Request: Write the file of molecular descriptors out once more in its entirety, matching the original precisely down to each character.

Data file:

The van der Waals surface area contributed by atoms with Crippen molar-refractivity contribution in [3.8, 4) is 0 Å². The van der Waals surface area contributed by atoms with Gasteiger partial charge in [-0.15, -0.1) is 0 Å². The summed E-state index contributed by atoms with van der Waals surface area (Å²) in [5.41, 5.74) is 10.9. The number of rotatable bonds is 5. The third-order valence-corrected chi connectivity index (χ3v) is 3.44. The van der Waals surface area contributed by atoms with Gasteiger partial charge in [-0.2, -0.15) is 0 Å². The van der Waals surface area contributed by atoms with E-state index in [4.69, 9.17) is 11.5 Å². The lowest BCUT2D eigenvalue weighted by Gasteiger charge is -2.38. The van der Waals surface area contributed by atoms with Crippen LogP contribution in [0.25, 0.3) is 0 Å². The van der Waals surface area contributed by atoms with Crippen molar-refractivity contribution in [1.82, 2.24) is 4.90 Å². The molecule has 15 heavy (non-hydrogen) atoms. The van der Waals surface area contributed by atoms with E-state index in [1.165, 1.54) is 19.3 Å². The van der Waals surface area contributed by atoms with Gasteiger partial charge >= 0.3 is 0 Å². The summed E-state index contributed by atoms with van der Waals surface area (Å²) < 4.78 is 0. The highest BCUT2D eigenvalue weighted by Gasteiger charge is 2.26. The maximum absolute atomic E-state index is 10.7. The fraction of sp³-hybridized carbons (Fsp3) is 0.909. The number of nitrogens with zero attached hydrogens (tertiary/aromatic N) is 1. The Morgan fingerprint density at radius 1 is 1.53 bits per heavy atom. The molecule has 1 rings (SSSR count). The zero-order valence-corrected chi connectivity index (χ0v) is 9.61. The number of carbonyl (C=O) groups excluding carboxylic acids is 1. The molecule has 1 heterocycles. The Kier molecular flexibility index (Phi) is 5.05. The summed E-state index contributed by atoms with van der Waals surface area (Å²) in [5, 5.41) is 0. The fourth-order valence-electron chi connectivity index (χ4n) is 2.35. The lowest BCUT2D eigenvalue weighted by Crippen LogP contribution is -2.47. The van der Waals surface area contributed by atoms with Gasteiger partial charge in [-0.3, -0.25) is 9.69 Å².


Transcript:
The van der Waals surface area contributed by atoms with Crippen molar-refractivity contribution in [3.8, 4) is 0 Å². The van der Waals surface area contributed by atoms with Gasteiger partial charge in [-0.15, -0.1) is 0 Å². The summed E-state index contributed by atoms with van der Waals surface area (Å²) in [5.41, 5.74) is 10.9. The number of rotatable bonds is 5. The third-order valence-corrected chi connectivity index (χ3v) is 3.44. The van der Waals surface area contributed by atoms with Gasteiger partial charge in [-0.2, -0.15) is 0 Å². The van der Waals surface area contributed by atoms with E-state index in [4.69, 9.17) is 11.5 Å². The lowest BCUT2D eigenvalue weighted by Gasteiger charge is -2.38. The van der Waals surface area contributed by atoms with Crippen LogP contribution in [0.25, 0.3) is 0 Å². The van der Waals surface area contributed by atoms with Crippen molar-refractivity contribution in [1.82, 2.24) is 4.90 Å². The molecule has 15 heavy (non-hydrogen) atoms. The van der Waals surface area contributed by atoms with E-state index in [1.165, 1.54) is 19.3 Å². The van der Waals surface area contributed by atoms with Gasteiger partial charge >= 0.3 is 0 Å². The summed E-state index contributed by atoms with van der Waals surface area (Å²) < 4.78 is 0. The highest BCUT2D eigenvalue weighted by Gasteiger charge is 2.26. The maximum absolute atomic E-state index is 10.7. The fraction of sp³-hybridized carbons (Fsp3) is 0.909. The number of nitrogens with zero attached hydrogens (tertiary/aromatic N) is 1. The Morgan fingerprint density at radius 1 is 1.53 bits per heavy atom. The molecule has 1 rings (SSSR count). The zero-order valence-corrected chi connectivity index (χ0v) is 9.61. The number of carbonyl (C=O) groups excluding carboxylic acids is 1. The molecule has 1 heterocycles. The Kier molecular flexibility index (Phi) is 5.05. The summed E-state index contributed by atoms with van der Waals surface area (Å²) in [5, 5.41) is 0. The fourth-order valence-electron chi connectivity index (χ4n) is 2.35. The lowest BCUT2D eigenvalue weighted by Crippen LogP contribution is -2.47. The van der Waals surface area contributed by atoms with Gasteiger partial charge in [-0.3, -0.25) is 9.69 Å².